WITH one eye on a clock racing toward the 9pm lights out, I clutch my clipboard and take a deep breath.
Wayne Shwass is in full flight, Beau Vernon’s sitting amongst 100 people on the edge of their seats and I’m about to become famous as that guy who made Wayne Schwass shut up.
Local psychologist Terry Melvin, who cofounded the MensLine Australia phone service, had kicked off the event three hours earlier. As MC, I welcomed everyone in the Phillip Island RSL Anzac Room and explained why we were there on a Friday night. The room was full of people who were starting a conversation about preventing suicide.
Many of us have been touched by people taking their own lives. Most of us want to do more. We’re just not sure how.
That’s what this forum was about. Many people believe that saying nothing is the safest way to help someone who has lost all hope.
People worry about using the wrong words. Or making things worse when talking to someone who could be thinking of taking their own life.
Words, any words, can help to lift someone. Caring conversations matter and you don’t need to be an expert; you just need to be there for them.
In 2018, Beyond Blue released a report, based on conversations with experts and a survey of over 3000 people from all walks of life.
Those 3000 people included people who had not been affected by suicide, people who had been touched by suicide and people who had attempted suicide.
The key message from this report is that having someone listen with empathy and care and offers of support is a bridge across the abyss of hopelessness.
Though the evening evidence of what works was presented to an enthusiastic group of people who explored how to apply this knowledge within our community.
“Everyone has their ups and downs,” Beau Vernon said during an on-stage interview. “I want to help people so that they can live the best life they can, no matter the situation.”
The senior coach of the premiership-winning Phillip island Football Club spoke about life after the spinal cord accident that left him a quadriplegic. Rehab, physio and the moment he was alone in a room, not even able to turn the page of a book. That mobile phone was well out of reach. He spoke about the support from his family, friends and his football family that got him across the low points. His wife was an essential part of that support and he can't thank her enough.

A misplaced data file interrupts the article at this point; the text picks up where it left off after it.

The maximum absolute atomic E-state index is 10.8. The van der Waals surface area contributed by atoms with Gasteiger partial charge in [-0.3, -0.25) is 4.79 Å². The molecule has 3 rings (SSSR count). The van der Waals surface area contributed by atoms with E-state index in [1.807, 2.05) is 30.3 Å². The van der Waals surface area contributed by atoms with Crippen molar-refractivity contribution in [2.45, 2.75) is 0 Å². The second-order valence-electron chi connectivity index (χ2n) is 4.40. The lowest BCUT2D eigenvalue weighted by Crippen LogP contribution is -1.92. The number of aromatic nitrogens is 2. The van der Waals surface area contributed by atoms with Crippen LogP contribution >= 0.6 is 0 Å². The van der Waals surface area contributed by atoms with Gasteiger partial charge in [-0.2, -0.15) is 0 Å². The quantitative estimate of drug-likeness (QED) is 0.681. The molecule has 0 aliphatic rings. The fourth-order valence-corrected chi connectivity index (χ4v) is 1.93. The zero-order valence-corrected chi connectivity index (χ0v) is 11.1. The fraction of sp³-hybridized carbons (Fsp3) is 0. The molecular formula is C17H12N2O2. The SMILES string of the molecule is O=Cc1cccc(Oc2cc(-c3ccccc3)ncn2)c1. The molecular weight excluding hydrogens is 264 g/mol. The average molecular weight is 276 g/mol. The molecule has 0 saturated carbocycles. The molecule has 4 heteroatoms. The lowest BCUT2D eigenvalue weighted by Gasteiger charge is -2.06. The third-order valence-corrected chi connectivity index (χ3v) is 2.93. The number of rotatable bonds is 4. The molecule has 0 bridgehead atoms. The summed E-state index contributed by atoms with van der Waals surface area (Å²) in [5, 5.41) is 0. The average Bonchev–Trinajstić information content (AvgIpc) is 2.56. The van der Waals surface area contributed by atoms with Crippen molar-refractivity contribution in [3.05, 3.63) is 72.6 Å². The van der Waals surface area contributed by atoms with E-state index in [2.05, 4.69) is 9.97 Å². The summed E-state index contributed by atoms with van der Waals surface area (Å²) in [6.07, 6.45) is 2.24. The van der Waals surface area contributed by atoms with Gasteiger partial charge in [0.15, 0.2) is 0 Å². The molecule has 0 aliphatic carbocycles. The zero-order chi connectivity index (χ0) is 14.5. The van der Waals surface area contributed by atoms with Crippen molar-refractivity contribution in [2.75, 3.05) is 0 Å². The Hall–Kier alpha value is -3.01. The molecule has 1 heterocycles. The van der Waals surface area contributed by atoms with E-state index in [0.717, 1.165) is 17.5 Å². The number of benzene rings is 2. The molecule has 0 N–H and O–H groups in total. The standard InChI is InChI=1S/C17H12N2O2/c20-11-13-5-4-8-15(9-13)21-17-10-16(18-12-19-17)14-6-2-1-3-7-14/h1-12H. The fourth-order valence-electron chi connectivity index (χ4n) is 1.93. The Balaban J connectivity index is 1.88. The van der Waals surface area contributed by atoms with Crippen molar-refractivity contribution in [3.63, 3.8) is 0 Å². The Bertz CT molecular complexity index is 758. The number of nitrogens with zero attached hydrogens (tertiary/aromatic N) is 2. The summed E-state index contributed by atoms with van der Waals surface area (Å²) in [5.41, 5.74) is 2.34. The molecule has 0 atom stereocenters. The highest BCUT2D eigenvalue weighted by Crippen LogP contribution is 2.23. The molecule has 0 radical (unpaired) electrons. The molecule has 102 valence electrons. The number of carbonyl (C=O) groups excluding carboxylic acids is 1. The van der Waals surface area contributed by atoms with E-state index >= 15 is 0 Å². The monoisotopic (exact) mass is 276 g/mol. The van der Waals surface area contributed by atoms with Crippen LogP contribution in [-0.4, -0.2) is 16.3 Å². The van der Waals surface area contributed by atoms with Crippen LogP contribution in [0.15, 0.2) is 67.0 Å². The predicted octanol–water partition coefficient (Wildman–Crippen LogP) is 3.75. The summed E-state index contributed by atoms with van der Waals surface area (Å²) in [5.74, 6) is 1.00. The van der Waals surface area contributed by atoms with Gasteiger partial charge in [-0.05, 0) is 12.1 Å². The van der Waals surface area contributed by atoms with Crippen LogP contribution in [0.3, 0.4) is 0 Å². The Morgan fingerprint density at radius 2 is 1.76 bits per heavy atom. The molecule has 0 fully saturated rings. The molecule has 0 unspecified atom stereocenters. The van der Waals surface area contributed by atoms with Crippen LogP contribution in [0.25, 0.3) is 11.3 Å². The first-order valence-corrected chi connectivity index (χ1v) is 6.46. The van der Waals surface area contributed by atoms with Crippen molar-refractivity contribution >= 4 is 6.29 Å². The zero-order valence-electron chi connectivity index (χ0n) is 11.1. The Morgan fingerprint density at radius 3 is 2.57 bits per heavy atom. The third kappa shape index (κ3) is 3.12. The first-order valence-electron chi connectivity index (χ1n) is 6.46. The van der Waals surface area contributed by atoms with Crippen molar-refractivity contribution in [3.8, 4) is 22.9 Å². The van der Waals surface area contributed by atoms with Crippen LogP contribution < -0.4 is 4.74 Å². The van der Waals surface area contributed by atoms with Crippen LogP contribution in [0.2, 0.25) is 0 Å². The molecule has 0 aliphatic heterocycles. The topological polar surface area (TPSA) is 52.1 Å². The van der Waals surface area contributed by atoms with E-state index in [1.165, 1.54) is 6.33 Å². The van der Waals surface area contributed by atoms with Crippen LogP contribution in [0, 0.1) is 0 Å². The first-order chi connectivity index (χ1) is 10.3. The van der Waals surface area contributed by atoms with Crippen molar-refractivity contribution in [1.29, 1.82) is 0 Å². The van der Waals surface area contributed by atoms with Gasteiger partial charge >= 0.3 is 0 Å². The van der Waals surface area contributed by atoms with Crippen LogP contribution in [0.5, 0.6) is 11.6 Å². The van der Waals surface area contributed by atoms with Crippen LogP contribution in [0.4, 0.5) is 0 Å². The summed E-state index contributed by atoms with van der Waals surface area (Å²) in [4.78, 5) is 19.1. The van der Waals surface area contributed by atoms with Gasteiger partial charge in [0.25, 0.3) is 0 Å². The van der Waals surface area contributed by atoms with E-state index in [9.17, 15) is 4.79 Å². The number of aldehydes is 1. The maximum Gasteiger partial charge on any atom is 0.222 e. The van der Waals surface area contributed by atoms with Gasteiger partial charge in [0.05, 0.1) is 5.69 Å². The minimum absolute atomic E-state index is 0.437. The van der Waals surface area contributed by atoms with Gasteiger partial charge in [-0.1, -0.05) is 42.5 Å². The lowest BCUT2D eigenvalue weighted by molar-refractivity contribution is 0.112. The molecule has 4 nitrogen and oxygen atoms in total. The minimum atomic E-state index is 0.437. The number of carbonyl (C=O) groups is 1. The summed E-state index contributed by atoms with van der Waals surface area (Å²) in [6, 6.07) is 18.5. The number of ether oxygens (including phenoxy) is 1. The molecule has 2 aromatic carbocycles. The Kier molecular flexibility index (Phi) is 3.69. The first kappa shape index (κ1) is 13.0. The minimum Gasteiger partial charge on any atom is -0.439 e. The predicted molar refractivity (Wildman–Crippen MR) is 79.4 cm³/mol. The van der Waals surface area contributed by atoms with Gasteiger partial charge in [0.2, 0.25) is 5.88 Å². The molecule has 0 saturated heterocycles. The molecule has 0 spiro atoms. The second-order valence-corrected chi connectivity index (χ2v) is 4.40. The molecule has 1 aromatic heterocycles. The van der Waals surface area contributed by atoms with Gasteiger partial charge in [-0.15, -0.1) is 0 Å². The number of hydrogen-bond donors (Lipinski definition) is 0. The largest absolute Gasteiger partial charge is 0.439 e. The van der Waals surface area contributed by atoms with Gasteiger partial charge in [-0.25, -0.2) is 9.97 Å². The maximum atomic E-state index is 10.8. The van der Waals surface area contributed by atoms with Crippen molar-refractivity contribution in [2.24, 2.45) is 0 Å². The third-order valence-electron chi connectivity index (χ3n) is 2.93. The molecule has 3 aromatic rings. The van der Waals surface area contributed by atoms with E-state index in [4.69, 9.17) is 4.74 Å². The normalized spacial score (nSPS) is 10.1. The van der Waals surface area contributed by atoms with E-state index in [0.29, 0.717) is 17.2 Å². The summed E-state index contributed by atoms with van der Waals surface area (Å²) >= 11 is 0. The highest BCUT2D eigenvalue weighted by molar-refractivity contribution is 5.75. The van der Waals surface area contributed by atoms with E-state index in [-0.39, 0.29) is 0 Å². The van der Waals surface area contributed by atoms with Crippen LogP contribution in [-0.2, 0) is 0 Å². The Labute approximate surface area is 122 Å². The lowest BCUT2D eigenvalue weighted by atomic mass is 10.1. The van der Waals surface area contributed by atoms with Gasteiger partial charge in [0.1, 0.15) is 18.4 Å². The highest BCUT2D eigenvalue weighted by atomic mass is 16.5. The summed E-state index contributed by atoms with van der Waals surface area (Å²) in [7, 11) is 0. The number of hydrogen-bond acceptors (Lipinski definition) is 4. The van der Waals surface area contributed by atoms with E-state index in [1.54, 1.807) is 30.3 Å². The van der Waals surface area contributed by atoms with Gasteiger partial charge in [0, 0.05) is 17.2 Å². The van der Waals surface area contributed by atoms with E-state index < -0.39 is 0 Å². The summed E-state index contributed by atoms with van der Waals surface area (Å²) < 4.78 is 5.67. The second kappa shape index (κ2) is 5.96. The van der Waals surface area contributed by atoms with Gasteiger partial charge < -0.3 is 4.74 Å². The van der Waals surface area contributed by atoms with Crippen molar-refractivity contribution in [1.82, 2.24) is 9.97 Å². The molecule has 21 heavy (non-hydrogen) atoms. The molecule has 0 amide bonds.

AFL legend Wayne Schwass enrolled everyone in his journey to becoming a mental health advocate. Schwass came out as having depression back in 2006, when sportsmen hid their frailties. Here he was an incoming tide of words. This was the ninth event he had spoken at during the week, with a weekend ahead of him. That’s one small measure of his commitment.
He explained the cruel “boys don’t cry” ethic imprinted on his young mind and cited that as the start of a journey that saw him taking the field with three mental health issues and the effects of self-medication. It became a self-fulfilling downward spiral.
Wayne gave us permission to cry. "Every emotion is a good emotion," he said.
One thing that was re-enforced through-out the evening was some simple discussion protocols around suicide. Basically, when talking about suicide, we need to avoid graphic depictions and idealisation.
This forum focused on community capacity building rather than treatment and service provision. It was held under the banner of the Bass Coast Suicide Prevention Project.
It has started a conversation to build a community safety net that will help to prevent suicide and concluded with white boards full of potential.
Did we make the 9pm curfew? Nearly. We respectfully paused for the ode, "Age shall not weary them ..." then resumed the discussion. People drifted away until Mick Green turned off the lights well after 10pm. Those conversations continue to grow.
More info? Visit www.beyondblue.org.au/the-facts/suicide-prevention.